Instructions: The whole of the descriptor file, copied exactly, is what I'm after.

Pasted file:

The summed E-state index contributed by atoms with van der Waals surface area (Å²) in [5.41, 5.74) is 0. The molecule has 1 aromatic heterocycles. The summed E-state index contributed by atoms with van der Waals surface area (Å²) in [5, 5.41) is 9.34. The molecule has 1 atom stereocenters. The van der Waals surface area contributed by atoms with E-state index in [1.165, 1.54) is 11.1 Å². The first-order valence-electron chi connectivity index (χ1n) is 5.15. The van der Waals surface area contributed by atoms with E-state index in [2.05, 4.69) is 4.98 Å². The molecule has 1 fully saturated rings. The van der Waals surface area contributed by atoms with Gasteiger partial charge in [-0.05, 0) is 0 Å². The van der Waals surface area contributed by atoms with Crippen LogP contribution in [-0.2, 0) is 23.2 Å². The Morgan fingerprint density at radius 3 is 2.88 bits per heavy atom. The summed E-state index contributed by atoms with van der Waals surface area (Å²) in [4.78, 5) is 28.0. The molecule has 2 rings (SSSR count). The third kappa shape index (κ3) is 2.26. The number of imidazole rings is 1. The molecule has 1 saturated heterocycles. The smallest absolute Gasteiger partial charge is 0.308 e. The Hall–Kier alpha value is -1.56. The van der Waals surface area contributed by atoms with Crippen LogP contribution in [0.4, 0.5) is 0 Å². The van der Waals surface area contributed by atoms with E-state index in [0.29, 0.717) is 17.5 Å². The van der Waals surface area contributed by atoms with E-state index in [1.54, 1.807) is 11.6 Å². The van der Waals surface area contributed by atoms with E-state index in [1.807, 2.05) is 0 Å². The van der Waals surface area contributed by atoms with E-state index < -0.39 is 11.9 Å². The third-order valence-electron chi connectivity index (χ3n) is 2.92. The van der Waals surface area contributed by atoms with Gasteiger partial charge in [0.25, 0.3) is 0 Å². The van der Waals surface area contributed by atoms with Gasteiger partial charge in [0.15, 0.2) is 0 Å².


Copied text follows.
The summed E-state index contributed by atoms with van der Waals surface area (Å²) in [5.41, 5.74) is 0. The molecule has 1 aromatic heterocycles. The summed E-state index contributed by atoms with van der Waals surface area (Å²) in [5, 5.41) is 9.34. The molecule has 1 atom stereocenters. The van der Waals surface area contributed by atoms with E-state index in [1.165, 1.54) is 11.1 Å². The first-order valence-electron chi connectivity index (χ1n) is 5.15. The van der Waals surface area contributed by atoms with E-state index in [2.05, 4.69) is 4.98 Å². The molecule has 1 fully saturated rings. The van der Waals surface area contributed by atoms with Gasteiger partial charge in [-0.05, 0) is 0 Å². The van der Waals surface area contributed by atoms with Crippen LogP contribution in [-0.2, 0) is 23.2 Å². The Morgan fingerprint density at radius 3 is 2.88 bits per heavy atom. The summed E-state index contributed by atoms with van der Waals surface area (Å²) in [4.78, 5) is 28.0. The molecule has 2 rings (SSSR count). The third kappa shape index (κ3) is 2.26. The number of imidazole rings is 1. The molecule has 1 saturated heterocycles. The smallest absolute Gasteiger partial charge is 0.308 e. The Hall–Kier alpha value is -1.56. The van der Waals surface area contributed by atoms with Crippen LogP contribution in [0.4, 0.5) is 0 Å². The van der Waals surface area contributed by atoms with E-state index in [0.29, 0.717) is 17.5 Å². The van der Waals surface area contributed by atoms with E-state index in [1.54, 1.807) is 11.6 Å². The van der Waals surface area contributed by atoms with E-state index in [1.807, 2.05) is 0 Å². The van der Waals surface area contributed by atoms with E-state index < -0.39 is 11.9 Å². The third-order valence-electron chi connectivity index (χ3n) is 2.92. The van der Waals surface area contributed by atoms with Gasteiger partial charge in [0.25, 0.3) is 0 Å². The van der Waals surface area contributed by atoms with Gasteiger partial charge in [0.15, 0.2) is 0 Å².